”’Scientific Name”’: ”Corylus avellana”
”’Habitat”’: The Common Hazel is native to Europe, Western Asia and North Africa, and an important component of the British hedgerow. In the UK it is also often found as the understory of lowland oak, ash or birch woodland.
”’Description”’: It can often be found as little more than a shrub with multiple stems, but when left to grow can reach as high as 12 meters and live for up to 80 years. When regularly coppiced, it can live for several hundred years.
* ”’Bark”’ – Smooth brown with a light bronze sheen. Horizontal lenticels. Very thin sheets can peel away. Later, vertical fissures can appear.
* ”’Twigs”’ – Green/brown and bendy with stiff, bristly hairs. The stems are so bendy in spring that they can be tied into knots without breaking.
* ”’Buds”’ – Smooth green/brown, and oval in alternate arrangement.
* ”’Leaves”’ – The leaves are round to oval, doubly toothed, hairy, 6 to 12 cm long and pointed at the tip. Leaves turn yellow before falling in autumn. The leaves also have asymmetrical bases.
* ”’Flowers”’ – Hazel is monoecious, meaning that both male and female flowers are found on the same tree, although hazel flowers must be pollinated by pollen from other hazel trees. The yellow male catkins appear before the leaves and hang in clusters, from mid-February. Female flowers are tiny and bud-like with red styles. When the styles protrude, they look like little alien eruptions.
* ”’Fruits”’ – Once pollinated by wind, the female flowers develop into oval fruits, which hang in groups of one to four. They mature into a nut with a woody shell surrounded by a cup of leafy bracts (modified leaves). The shell starts green, but develops to brown as it ripens, then falls away from the cup.
==Pictures throughout the year==
File:Hazel Catkins_Feb.jpg|Male Catkins
Hazel nuts, also known as cob nuts, are the natural fruit from this tree, and they are nice tasting (both raw and carefully roasted), with plenty of calories. Get in before the squirrels though (see Gav Notes below). They can be eaten as is, or used as flavourings in other meals. They begin to appear in August, but will be best if there are any left in September/October.
They can also be liquidized and used as a plant milk. Rich in oil. When kept in a cool place, and not shelled, the seed should store for at least 12 months. A clear yellow edible oil is obtained from the seed which is used in salad dressings, baking etc.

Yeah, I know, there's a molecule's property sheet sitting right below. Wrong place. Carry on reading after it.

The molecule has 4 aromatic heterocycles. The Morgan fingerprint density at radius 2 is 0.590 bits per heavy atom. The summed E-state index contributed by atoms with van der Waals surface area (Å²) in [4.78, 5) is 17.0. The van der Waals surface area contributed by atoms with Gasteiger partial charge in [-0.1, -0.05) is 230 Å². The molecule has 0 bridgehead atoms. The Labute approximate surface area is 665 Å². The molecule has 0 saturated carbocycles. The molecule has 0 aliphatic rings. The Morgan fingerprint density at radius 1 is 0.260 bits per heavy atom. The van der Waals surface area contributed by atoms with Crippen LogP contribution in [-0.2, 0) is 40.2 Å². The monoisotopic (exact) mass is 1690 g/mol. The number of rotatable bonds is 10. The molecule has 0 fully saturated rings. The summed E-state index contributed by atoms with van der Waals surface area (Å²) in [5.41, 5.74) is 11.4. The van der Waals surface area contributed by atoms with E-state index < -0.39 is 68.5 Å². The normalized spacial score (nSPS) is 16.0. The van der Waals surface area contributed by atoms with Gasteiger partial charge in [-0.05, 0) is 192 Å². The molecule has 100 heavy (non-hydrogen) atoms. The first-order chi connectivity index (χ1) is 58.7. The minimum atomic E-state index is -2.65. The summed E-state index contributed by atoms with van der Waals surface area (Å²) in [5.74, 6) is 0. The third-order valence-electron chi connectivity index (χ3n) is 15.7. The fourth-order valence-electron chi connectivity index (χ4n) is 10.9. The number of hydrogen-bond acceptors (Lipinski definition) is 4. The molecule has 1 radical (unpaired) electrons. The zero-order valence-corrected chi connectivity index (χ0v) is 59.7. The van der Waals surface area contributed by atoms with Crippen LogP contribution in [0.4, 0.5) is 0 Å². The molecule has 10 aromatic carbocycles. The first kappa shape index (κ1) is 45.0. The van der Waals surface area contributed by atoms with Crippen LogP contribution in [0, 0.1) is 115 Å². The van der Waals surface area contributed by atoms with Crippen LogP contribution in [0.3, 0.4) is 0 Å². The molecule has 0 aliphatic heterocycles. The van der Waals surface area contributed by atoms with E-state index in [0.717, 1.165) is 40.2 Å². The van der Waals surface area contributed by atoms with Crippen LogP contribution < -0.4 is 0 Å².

Figures in grams (g) or miligrams (mg) per 100g of food.
Seed (Dry weight)
*650 Calories per 100g
*Water : 0%
*Protein: 16g; Fat: 60g; Carbohydrate: 20g; Fibre: 4g; Ash: 2.8g;
*Minerals – Calcium: 250mg; Phosphorus: 400mg; Iron: 4mg; Magnesium: 0mg; Sodium: 2.1mg; Potassium: 900mg; Zinc: 0mg;
*Vitamins – A: 0mg; Thiamine (B1): 0.3mg; Riboflavin (B2): 0.5mg; Niacin: 5.3mg; B6: 0mg; C: 6mg;
Anthelmintic; Astringent; Diaphoretic; Febrifuge; Miscellany; Nutritive; Stomachic; Tonic.
The bark, leaves, catkins and fruits are sometimes used medicinally. They are astringent, diaphoretic, febrifuge, nutritive and odontalgic. The seed is stomachic and tonic. The oil has a very gentle but constant and effective action in cases of infection with threadworm or pinworm in babies and young children.
Hazel was historically coppiced to produce many shoots which can be used for a variety of projects, including furniture, stakes, poles, woven fences, building materials etc.
The nuts ripen in mid to late autumn, but will often be picked and stashed by grey squirrels before then. You need to be cautious, protective, or just lucky to harvest them from the wild. Best picked from the tree.
Elm (Ulmus minor var. vulgaris) leaves are similar however elm leaves are roughly hairy unlike soft hazel leaves. Elm leaves have an asymmetric leaf base.
Identified in winter by each nut is held in a short leafy husk which encloses about three quarters of the nut. Small green catkins can be present in autumn. Broken shells can often be found at the base of the tree.
”’Nuts and squirrels”’
Especially in the South of the UK, you need to get in quickly if you want to collect hazel nuts, even then you’ll need to be lucky. Grey squirrels, pests that they are, tend to collect hazel nuts before they’re ready and store them for the winter; When winter comes around, the nuts are useless for them. Red squirrels are much cleverer. But all this means, that if you wait, you might miss out. It is possible to collect them early-ish and get smaller nuts from the less ripe fruits.
* Tree & Plant ID course from Frontier Bushcraft – http://identificationmasterclass.com/
* Wikipedia – https://en.wikipedia.org/wiki/Corylus_avellana
* Woodland Trust – https://www.woodlandtrust.org.uk/visiting-woods/trees-woods-and-wildlife/british-trees/native-trees/hazel/
*PFAF – https://pfaf.org/user/Plant.aspx?LatinName=Corylus+avellana